Project Retinale Implantate – Projekt P3 - Recreating retinal output diversity in blind rd10 mice using optogenetics

Basic data

Acronym:
Retinale Implantate
Title:
Projekt P3 - Recreating retinal output diversity in blind rd10 mice using optogenetics
Duration:
01/12/2020 to 30/11/2022
Abstract / short description:
In an aging population, an increasing number of patients suffer from blindness due to dege-nerative diseases like Retinitis Pigmentosa (RP). Aiming at restoring (some) vision in these patients, different treatment strategies are being developed and/or already tested. These approaches include technological ones using electronic implants as well as biological ones, relying on genetic techniques.

Irrespective of the method and its specific issues, two fundamental biological challenges have to be addressed: The first challenge results from the fact that the retina “breaks down” the viewed scene into approx. 40 visual feature representations (“images”), each relayed to higher visual centres via parallel channels. This prompted the idea of making use of the existing (or remaining) retinal circuits and feeding in “artificial photoreceptor input” as upstream as possible – for instance, by stimulating bipolar cells (BCs), secondary neurons after the pho-toreceptors, electrically 8, with glutamate, or by rendering them light-sensitive. However, this creates yet another problem, because already at the level of the BCs, about 10-15 parallel signal channels exist, which need to be stimulated differentially (e.g. On vs. Off, transient vs. sustained, etc.) to drive the downstream network and provide the essential input to generate the “correct” retinal output. The second challenge lies in the fact that on the long run, retinal circuits need input to remain structurally and functionnally intact. In the photoreceptor degenerating retina, circuits that lack photoreceptor input are soon remodelled, leading to spontaneous and/or oscillatory activity. While some of this remodelling may be reversible, remodelling could impair channel-specific stimulation and, hence, “reusing” retinal circuits.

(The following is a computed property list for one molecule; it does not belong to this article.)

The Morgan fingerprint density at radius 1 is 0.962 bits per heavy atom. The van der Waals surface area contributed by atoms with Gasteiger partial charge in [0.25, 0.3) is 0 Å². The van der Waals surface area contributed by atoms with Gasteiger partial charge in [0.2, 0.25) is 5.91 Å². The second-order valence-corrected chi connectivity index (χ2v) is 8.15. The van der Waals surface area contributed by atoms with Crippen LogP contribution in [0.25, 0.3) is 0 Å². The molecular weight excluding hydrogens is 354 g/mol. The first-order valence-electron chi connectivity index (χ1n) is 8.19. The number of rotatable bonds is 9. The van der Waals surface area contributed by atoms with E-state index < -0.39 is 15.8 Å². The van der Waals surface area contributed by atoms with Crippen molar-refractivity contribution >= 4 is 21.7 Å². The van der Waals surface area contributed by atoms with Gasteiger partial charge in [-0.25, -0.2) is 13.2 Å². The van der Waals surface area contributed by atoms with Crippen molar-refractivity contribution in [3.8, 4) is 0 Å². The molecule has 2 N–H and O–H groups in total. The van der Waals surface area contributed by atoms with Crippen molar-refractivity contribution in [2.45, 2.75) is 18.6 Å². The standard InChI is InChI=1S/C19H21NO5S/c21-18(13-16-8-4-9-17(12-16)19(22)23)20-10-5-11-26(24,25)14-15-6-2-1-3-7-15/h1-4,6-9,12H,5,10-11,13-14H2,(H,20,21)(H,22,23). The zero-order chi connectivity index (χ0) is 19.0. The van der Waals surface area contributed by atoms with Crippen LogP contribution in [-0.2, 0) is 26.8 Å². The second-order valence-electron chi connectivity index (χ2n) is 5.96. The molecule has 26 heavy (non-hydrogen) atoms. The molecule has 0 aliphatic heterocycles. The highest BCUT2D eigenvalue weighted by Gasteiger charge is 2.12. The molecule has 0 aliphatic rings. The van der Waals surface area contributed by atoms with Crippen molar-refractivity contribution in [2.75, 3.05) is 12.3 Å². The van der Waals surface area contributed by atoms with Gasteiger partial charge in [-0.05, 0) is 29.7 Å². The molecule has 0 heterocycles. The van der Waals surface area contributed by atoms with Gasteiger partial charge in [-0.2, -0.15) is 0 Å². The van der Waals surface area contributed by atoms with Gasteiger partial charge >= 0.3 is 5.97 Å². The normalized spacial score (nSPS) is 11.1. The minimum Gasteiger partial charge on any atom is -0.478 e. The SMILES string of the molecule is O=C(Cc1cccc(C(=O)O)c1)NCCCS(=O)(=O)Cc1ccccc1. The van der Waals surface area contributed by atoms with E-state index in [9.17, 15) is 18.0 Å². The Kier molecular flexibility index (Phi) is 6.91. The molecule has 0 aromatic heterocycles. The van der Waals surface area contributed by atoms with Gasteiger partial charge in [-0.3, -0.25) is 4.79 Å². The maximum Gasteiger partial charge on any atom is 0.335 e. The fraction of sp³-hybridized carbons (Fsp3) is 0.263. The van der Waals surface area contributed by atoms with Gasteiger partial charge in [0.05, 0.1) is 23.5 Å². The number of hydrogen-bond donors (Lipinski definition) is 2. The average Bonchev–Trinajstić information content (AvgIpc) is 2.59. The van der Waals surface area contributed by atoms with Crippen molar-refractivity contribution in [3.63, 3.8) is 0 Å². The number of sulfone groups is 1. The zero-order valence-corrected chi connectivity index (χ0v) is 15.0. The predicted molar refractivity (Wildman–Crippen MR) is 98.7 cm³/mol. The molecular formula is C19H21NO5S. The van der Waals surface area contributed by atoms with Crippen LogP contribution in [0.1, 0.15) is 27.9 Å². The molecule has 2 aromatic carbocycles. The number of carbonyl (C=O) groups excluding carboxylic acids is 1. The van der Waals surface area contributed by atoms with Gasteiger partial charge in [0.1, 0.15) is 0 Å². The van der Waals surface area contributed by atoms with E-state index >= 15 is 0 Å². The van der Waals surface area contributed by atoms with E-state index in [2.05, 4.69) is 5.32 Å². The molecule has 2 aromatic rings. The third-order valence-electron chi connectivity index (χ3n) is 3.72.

Here, we suggest a new approach for restoring useful vision that does not rely on biologically “correct” channel-specific stimulation and that is flexible enough to also account for retinal circuit remodelling.

Involved staff

Managers

Center for Ophthalmology
Hospitals and clinical institutes, Faculty of Medicine

Contact persons

Research Center for Ophthalmology
Center for Ophthalmology, Hospitals and clinical institutes, Faculty of Medicine
Center for Ophthalmology
Hospitals and clinical institutes, Faculty of Medicine

Local organizational units

Center for Ophthalmology
Hospitals and clinical institutes
Faculty of Medicine
Werner Reichardt Center for Integrative Neuroscience (CIN)
Centers
University of Tübingen

Funders

Tübingen, Baden-Württemberg, Germany
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